## No file available

To read the file of this research,

you can request a copy directly from the authors.

Preprints and early-stage research may not have been peer reviewed yet.

In this paper, we consider a strongly convex finite-sum minimization problem over a decentralized network and propose a communication-efficient decentralized Newton's method for solving it. We first apply dynamic average consensus (DAC) so that each node is able to use a local gradient approximation and a local Hessian approximation to track the global gradient and Hessian, respectively. Second, since exchanging Hessian approximations is far from communication-efficient, we require the nodes to exchange the compressed ones instead and then apply an error compensation mechanism to correct for the compression noise. Third, we introduce multi-step consensus for exchanging local variables and local gradient approximations to balance between computation and communication. To avoid each node transmitting the entire local Hessian approximation, we design a compression procedure with error compensation to estimate the global Hessian in a communication-efficient way. With novel analysis, we establish the globally linear (resp., asymptotically super-linear) convergence rate of the proposed method when m is constant (resp., tends to infinity), where m is the number of consensus inner steps. To the best of our knowledge, this is the first super-linear convergence result for a communication-efficient decentralized Newton's method. Moreover, the rate we establish is provably faster than those of first-order methods. Our numerical results on various applications corroborate the theoretical findings.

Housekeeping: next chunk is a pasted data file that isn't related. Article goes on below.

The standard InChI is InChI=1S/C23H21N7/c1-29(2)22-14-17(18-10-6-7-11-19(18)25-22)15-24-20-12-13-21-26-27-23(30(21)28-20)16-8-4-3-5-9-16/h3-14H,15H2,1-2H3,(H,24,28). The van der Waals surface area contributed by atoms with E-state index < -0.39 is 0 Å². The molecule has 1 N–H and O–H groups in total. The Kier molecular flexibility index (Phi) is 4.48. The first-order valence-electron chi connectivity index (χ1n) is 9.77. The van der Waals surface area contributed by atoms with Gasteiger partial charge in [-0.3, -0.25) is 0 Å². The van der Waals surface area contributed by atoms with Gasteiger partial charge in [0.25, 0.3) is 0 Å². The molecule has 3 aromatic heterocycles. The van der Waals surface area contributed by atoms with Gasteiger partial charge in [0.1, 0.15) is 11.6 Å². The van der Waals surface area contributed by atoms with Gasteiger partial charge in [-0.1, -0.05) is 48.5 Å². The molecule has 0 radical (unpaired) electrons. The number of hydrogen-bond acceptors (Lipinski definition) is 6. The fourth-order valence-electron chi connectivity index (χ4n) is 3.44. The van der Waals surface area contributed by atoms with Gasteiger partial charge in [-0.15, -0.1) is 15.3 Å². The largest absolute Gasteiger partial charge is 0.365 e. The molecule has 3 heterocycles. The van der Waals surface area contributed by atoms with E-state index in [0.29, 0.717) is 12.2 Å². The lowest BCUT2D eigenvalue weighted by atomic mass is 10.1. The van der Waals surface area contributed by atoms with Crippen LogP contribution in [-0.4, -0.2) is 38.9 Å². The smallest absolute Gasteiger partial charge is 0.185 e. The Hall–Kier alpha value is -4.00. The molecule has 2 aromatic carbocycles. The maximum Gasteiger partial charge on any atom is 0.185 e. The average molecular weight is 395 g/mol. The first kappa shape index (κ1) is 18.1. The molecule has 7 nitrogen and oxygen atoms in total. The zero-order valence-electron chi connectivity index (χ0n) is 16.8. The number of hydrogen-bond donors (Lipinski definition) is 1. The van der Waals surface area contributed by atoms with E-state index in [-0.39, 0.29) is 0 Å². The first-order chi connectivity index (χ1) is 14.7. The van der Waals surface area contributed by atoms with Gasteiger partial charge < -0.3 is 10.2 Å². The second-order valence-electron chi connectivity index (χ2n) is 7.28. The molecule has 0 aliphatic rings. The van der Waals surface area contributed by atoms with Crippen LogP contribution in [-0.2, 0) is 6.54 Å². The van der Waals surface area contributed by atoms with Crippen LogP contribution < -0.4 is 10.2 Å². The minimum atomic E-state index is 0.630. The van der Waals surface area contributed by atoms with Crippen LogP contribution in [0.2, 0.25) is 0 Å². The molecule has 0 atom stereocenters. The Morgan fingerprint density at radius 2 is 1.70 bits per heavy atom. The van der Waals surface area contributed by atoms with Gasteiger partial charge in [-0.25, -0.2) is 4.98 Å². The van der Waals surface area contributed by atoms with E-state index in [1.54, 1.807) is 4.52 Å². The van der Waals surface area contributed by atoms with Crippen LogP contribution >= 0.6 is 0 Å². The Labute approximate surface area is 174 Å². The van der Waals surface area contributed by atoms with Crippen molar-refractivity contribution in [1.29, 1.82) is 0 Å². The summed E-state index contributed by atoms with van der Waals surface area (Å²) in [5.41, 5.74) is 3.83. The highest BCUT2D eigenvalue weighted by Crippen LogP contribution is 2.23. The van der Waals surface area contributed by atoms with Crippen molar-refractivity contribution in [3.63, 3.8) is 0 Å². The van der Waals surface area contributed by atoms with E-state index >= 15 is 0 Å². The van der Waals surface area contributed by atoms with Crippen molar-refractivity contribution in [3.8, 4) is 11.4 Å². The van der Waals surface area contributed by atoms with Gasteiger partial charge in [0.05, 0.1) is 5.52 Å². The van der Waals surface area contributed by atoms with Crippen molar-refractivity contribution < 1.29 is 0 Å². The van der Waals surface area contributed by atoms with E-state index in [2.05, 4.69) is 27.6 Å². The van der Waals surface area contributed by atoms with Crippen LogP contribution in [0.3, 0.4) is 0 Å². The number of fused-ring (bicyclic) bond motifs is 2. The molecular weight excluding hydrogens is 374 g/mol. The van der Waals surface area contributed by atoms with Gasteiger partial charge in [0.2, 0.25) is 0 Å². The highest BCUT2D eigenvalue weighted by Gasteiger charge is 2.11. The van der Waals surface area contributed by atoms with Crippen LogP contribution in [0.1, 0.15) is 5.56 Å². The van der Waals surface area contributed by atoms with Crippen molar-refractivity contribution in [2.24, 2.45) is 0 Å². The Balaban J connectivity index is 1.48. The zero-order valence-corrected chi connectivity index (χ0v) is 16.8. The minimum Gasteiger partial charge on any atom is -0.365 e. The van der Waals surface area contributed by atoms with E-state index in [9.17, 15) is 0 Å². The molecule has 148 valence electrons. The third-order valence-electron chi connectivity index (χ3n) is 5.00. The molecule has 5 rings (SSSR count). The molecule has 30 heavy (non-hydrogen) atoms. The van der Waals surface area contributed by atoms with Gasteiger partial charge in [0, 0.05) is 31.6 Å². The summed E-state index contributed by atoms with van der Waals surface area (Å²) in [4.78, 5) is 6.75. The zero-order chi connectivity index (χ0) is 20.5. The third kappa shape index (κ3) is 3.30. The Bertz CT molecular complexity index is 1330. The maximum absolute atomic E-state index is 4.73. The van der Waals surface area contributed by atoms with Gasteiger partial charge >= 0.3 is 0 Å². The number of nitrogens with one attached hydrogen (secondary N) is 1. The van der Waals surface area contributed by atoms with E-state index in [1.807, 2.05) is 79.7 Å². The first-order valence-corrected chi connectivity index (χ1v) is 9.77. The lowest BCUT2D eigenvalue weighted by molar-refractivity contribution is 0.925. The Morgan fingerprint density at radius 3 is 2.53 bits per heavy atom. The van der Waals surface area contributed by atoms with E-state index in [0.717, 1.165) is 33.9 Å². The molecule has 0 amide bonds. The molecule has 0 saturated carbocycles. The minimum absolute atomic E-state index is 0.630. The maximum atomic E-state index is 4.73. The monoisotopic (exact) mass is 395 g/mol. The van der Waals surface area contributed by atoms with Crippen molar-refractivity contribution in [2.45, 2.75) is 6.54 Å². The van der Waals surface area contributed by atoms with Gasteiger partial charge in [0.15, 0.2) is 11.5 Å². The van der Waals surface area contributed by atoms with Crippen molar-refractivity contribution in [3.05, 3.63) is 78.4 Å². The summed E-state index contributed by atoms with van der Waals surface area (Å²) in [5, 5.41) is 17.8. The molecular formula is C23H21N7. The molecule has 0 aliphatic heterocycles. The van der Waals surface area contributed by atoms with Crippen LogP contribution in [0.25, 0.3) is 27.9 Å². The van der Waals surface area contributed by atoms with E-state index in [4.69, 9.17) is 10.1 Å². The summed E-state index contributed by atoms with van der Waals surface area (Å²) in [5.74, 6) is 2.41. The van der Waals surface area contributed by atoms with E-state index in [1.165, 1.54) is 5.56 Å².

To read the file of this research,

you can request a copy directly from the authors.

ResearchGate has not been able to resolve any citations for this publication.

Communication compression techniques are of growing interests for solving the decentralized optimization problem under limited communication, where the global objective is to minimize the average of local cost functions over a multiagent network using only local computation and peer-to-peer communication. In this article, we propose a novel compressed gradient tracking algorithm (C-GT) that combines gradient tracking technique with communication compression. In particular, C-GT is compatible with a general class of compression operators that unifies both unbiased and biased compressors. We show that C-GT inherits the advantages of gradient tracking-based algorithms and achieves linear convergence rate for strongly convex and smooth objective functions. Numerical examples complement the theoretical findings and demonstrate the efficiency and flexibility of the proposed algorithm.